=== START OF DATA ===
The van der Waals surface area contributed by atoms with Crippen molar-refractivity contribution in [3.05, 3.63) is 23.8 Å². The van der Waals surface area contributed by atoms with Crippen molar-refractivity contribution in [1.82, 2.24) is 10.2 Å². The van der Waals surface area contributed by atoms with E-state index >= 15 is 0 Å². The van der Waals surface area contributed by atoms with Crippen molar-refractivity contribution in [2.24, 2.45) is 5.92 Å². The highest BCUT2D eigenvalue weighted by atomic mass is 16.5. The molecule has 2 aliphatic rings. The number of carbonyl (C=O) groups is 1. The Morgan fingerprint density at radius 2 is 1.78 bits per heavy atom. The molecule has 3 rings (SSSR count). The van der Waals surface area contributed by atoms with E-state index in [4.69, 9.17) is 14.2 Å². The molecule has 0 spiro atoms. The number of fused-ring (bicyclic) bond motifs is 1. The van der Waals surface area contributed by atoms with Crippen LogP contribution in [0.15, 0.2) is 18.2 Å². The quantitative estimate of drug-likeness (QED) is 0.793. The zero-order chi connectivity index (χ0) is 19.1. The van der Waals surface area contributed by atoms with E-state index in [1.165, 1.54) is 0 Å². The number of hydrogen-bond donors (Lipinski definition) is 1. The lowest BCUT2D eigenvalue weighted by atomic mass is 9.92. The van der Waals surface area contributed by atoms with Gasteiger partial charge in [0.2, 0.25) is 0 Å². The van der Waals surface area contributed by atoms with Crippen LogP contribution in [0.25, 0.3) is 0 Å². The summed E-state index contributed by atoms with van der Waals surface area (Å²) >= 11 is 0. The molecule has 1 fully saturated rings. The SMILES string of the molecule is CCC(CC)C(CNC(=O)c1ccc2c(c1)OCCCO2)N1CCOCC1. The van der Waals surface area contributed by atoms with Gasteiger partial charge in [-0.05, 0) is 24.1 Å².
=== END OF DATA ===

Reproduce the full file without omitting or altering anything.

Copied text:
The van der Waals surface area contributed by atoms with Crippen molar-refractivity contribution in [3.05, 3.63) is 23.8 Å². The van der Waals surface area contributed by atoms with Crippen molar-refractivity contribution in [1.82, 2.24) is 10.2 Å². The van der Waals surface area contributed by atoms with E-state index >= 15 is 0 Å². The van der Waals surface area contributed by atoms with Crippen molar-refractivity contribution in [2.24, 2.45) is 5.92 Å². The highest BCUT2D eigenvalue weighted by atomic mass is 16.5. The molecule has 2 aliphatic rings. The number of carbonyl (C=O) groups is 1. The Morgan fingerprint density at radius 2 is 1.78 bits per heavy atom. The molecule has 3 rings (SSSR count). The van der Waals surface area contributed by atoms with E-state index in [4.69, 9.17) is 14.2 Å². The molecule has 0 spiro atoms. The number of fused-ring (bicyclic) bond motifs is 1. The van der Waals surface area contributed by atoms with Crippen LogP contribution in [0.15, 0.2) is 18.2 Å². The quantitative estimate of drug-likeness (QED) is 0.793. The zero-order chi connectivity index (χ0) is 19.1. The van der Waals surface area contributed by atoms with E-state index in [1.165, 1.54) is 0 Å². The number of hydrogen-bond donors (Lipinski definition) is 1. The lowest BCUT2D eigenvalue weighted by atomic mass is 9.92. The van der Waals surface area contributed by atoms with Gasteiger partial charge in [0.2, 0.25) is 0 Å². The van der Waals surface area contributed by atoms with Crippen LogP contribution in [0.25, 0.3) is 0 Å². The summed E-state index contributed by atoms with van der Waals surface area (Å²) >= 11 is 0. The molecule has 1 fully saturated rings. The SMILES string of the molecule is CCC(CC)C(CNC(=O)c1ccc2c(c1)OCCCO2)N1CCOCC1. The van der Waals surface area contributed by atoms with Gasteiger partial charge in [-0.05, 0) is 24.1 Å².